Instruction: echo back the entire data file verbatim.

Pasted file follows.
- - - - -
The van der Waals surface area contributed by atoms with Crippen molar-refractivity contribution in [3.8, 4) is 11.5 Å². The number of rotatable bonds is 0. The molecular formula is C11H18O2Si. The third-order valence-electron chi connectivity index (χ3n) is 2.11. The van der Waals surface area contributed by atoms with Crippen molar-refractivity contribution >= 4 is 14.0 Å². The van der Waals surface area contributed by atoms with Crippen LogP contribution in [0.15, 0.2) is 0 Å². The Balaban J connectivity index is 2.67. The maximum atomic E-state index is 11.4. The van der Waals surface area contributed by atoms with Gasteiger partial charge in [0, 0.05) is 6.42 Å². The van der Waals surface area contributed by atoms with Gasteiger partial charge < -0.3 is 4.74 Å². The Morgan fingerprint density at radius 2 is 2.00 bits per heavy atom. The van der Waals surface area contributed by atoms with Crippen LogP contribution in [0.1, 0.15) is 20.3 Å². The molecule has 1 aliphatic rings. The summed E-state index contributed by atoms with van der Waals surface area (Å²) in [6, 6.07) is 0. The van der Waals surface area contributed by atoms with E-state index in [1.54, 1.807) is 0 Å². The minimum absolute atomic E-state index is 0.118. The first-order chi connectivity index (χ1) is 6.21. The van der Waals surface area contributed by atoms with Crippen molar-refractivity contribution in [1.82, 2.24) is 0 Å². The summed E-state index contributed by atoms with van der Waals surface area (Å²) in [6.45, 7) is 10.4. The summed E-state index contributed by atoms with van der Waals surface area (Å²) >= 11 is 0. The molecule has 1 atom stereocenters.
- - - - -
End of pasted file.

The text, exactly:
The van der Waals surface area contributed by atoms with Crippen molar-refractivity contribution in [3.8, 4) is 11.5 Å². The number of rotatable bonds is 0. The molecular formula is C11H18O2Si. The third-order valence-electron chi connectivity index (χ3n) is 2.11. The van der Waals surface area contributed by atoms with Crippen molar-refractivity contribution >= 4 is 14.0 Å². The van der Waals surface area contributed by atoms with Crippen LogP contribution in [0.15, 0.2) is 0 Å². The Balaban J connectivity index is 2.67. The maximum atomic E-state index is 11.4. The van der Waals surface area contributed by atoms with Gasteiger partial charge in [0, 0.05) is 6.42 Å². The van der Waals surface area contributed by atoms with Gasteiger partial charge < -0.3 is 4.74 Å². The Morgan fingerprint density at radius 2 is 2.00 bits per heavy atom. The van der Waals surface area contributed by atoms with Crippen LogP contribution in [0.1, 0.15) is 20.3 Å². The molecule has 1 aliphatic rings. The summed E-state index contributed by atoms with van der Waals surface area (Å²) in [6, 6.07) is 0. The van der Waals surface area contributed by atoms with E-state index in [1.54, 1.807) is 0 Å². The minimum absolute atomic E-state index is 0.118. The first-order chi connectivity index (χ1) is 6.21. The van der Waals surface area contributed by atoms with Crippen molar-refractivity contribution in [1.82, 2.24) is 0 Å². The summed E-state index contributed by atoms with van der Waals surface area (Å²) in [6.45, 7) is 10.4. The summed E-state index contributed by atoms with van der Waals surface area (Å²) >= 11 is 0. The molecule has 1 atom stereocenters.